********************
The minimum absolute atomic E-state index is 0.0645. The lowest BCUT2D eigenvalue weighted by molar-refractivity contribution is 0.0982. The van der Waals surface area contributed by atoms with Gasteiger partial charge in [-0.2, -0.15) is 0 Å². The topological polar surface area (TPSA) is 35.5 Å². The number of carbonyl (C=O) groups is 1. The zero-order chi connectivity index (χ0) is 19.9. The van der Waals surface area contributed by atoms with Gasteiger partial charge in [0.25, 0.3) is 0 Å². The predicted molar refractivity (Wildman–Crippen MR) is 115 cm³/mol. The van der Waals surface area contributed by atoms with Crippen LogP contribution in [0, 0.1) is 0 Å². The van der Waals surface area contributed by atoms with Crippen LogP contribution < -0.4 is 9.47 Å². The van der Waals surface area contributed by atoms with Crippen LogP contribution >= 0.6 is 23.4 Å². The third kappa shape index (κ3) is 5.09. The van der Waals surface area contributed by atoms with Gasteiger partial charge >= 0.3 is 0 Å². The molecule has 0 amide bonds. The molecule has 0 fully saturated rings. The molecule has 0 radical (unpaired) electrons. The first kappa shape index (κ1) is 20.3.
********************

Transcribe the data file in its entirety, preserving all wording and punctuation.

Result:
The minimum absolute atomic E-state index is 0.0645. The lowest BCUT2D eigenvalue weighted by molar-refractivity contribution is 0.0982. The van der Waals surface area contributed by atoms with Gasteiger partial charge in [-0.2, -0.15) is 0 Å². The topological polar surface area (TPSA) is 35.5 Å². The number of carbonyl (C=O) groups is 1. The zero-order chi connectivity index (χ0) is 19.9. The van der Waals surface area contributed by atoms with Gasteiger partial charge in [0.25, 0.3) is 0 Å². The predicted molar refractivity (Wildman–Crippen MR) is 115 cm³/mol. The van der Waals surface area contributed by atoms with Crippen LogP contribution in [0, 0.1) is 0 Å². The van der Waals surface area contributed by atoms with Crippen LogP contribution < -0.4 is 9.47 Å². The van der Waals surface area contributed by atoms with Crippen LogP contribution >= 0.6 is 23.4 Å². The third kappa shape index (κ3) is 5.09. The van der Waals surface area contributed by atoms with Gasteiger partial charge >= 0.3 is 0 Å². The molecule has 0 amide bonds. The molecule has 0 fully saturated rings. The molecule has 0 radical (unpaired) electrons. The first kappa shape index (κ1) is 20.3.